Adjuvant chemotherapy ‘may be unnecessary’ for HPV-related OPSCC patients
medwireNews: US researchers question the addition of chemotherapy to the adjuvant treatment regimen in surgically managed patients with human papillomavirus-associated oropharyngeal squamous cell carcinoma (OPSCC).
Among 178 patients with HPV-related OPSCC, as indicated by positivity for p16, the 5-year disease-free survival (DFS) rate was 79% for the 90 patients who received adjuvant chemoradiotherapy and also for the 88 given adjuvant radiotherapy. The corresponding 5-year overall survival rates were 82% and 84%.
After weighting patients by the inverse probability of receiving adjuvant chemotherapy and adjusting for factors such as age and smoking, the researchers found that receipt of adjuvant chemotherapy was not associated with improved DFS (adjusted hazard ratio [HR]=0.91), but was linked to a “statistically insignificant but clinically meaningful” increased risk of death from any cause (adjusted HR=1.46).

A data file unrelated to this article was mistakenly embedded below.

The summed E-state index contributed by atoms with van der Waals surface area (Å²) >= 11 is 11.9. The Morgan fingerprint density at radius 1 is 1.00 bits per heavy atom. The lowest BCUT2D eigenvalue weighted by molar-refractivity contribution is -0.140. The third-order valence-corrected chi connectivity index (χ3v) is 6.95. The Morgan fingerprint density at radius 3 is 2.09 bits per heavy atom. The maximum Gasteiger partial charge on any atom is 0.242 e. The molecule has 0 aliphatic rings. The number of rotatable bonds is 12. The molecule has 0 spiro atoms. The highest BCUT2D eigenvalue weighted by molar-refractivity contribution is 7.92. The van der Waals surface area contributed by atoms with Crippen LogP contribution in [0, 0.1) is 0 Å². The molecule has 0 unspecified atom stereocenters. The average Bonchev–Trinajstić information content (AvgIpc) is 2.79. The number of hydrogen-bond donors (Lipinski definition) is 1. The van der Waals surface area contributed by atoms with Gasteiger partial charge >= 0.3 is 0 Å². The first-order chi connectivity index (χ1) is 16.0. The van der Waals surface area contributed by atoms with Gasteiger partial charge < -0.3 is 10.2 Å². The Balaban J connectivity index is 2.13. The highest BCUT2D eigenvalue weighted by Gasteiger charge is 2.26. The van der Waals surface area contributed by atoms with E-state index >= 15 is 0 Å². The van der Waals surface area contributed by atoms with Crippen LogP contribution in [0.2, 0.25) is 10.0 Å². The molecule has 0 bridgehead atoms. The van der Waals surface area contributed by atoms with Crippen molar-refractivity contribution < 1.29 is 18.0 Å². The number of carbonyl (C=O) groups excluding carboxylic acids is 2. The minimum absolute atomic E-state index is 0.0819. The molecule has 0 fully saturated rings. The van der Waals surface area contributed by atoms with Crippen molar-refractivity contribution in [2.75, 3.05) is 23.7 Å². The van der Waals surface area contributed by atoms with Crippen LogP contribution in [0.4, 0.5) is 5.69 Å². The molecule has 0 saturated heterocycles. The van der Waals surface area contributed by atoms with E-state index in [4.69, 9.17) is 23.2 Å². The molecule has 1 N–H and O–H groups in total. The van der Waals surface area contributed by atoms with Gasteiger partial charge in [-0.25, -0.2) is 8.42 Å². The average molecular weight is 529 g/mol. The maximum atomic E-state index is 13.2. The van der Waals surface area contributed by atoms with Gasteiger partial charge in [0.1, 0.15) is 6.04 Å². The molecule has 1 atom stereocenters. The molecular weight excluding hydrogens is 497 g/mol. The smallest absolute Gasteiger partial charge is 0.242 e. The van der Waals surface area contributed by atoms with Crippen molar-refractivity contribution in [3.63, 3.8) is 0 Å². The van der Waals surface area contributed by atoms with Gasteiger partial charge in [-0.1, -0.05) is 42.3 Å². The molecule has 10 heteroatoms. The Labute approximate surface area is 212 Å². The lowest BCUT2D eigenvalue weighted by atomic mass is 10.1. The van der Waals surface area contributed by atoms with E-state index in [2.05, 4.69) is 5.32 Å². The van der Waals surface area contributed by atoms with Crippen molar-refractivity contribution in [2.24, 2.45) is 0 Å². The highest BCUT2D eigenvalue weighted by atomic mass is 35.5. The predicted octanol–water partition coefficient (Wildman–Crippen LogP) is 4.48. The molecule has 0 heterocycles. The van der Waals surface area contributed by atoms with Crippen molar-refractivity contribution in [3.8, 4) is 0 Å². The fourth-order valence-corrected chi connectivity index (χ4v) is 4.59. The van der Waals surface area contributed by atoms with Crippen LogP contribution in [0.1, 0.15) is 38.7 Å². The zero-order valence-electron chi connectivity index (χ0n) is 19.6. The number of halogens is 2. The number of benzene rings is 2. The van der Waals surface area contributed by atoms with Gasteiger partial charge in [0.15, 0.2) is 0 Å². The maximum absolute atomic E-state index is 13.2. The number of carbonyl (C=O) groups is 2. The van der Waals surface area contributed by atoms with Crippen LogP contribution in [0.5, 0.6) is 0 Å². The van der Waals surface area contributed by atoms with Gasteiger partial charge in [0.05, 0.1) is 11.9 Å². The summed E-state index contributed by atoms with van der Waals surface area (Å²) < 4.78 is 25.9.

Thus, addition of adjuvant chemotherapy “may be unnecessary” in this patient population, say Jay Piccirillo, from the Washington University School of Medicine in St Louis, Missouri, USA, and colleagues in JAMA Otolaryngology–Head & Neck Surgery.
They add that given the “markedly improved prognosis” of HPV-positive compared with HPV-negative OPSCC, “treatment de-escalation for p16-positive OPSCC is now being considered with the goal of decreasing treatment-associated morbidity without compromising tumor control.”
In the absence of randomized trials, the study authors believe that their findings “provide evidence that surgically managed, p16-positive OPSCC may be adequately treated with adjuvant radiotherapy alone.”
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